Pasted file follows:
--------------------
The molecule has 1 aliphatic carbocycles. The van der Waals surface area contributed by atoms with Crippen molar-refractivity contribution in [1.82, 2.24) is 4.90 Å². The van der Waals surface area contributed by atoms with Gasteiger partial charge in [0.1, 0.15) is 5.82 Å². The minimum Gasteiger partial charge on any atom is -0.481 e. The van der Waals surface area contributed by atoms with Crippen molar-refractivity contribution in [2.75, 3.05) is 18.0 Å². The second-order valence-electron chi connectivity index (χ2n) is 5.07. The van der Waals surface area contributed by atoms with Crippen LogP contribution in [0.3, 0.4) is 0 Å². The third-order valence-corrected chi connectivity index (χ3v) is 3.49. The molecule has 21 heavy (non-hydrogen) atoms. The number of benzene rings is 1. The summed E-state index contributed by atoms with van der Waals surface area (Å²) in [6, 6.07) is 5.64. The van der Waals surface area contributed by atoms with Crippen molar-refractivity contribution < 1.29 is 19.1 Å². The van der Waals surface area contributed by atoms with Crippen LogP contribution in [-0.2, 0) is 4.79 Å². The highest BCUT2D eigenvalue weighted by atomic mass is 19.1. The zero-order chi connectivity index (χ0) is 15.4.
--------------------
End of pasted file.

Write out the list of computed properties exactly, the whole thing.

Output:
The molecule has 1 aliphatic carbocycles. The van der Waals surface area contributed by atoms with Crippen molar-refractivity contribution in [1.82, 2.24) is 4.90 Å². The van der Waals surface area contributed by atoms with Gasteiger partial charge in [0.1, 0.15) is 5.82 Å². The minimum Gasteiger partial charge on any atom is -0.481 e. The van der Waals surface area contributed by atoms with Crippen molar-refractivity contribution in [2.75, 3.05) is 18.0 Å². The second-order valence-electron chi connectivity index (χ2n) is 5.07. The van der Waals surface area contributed by atoms with Crippen LogP contribution in [0.3, 0.4) is 0 Å². The third-order valence-corrected chi connectivity index (χ3v) is 3.49. The molecule has 21 heavy (non-hydrogen) atoms. The number of benzene rings is 1. The summed E-state index contributed by atoms with van der Waals surface area (Å²) in [6, 6.07) is 5.64. The van der Waals surface area contributed by atoms with Crippen molar-refractivity contribution < 1.29 is 19.1 Å². The van der Waals surface area contributed by atoms with Crippen LogP contribution in [-0.2, 0) is 4.79 Å². The highest BCUT2D eigenvalue weighted by atomic mass is 19.1. The zero-order chi connectivity index (χ0) is 15.4.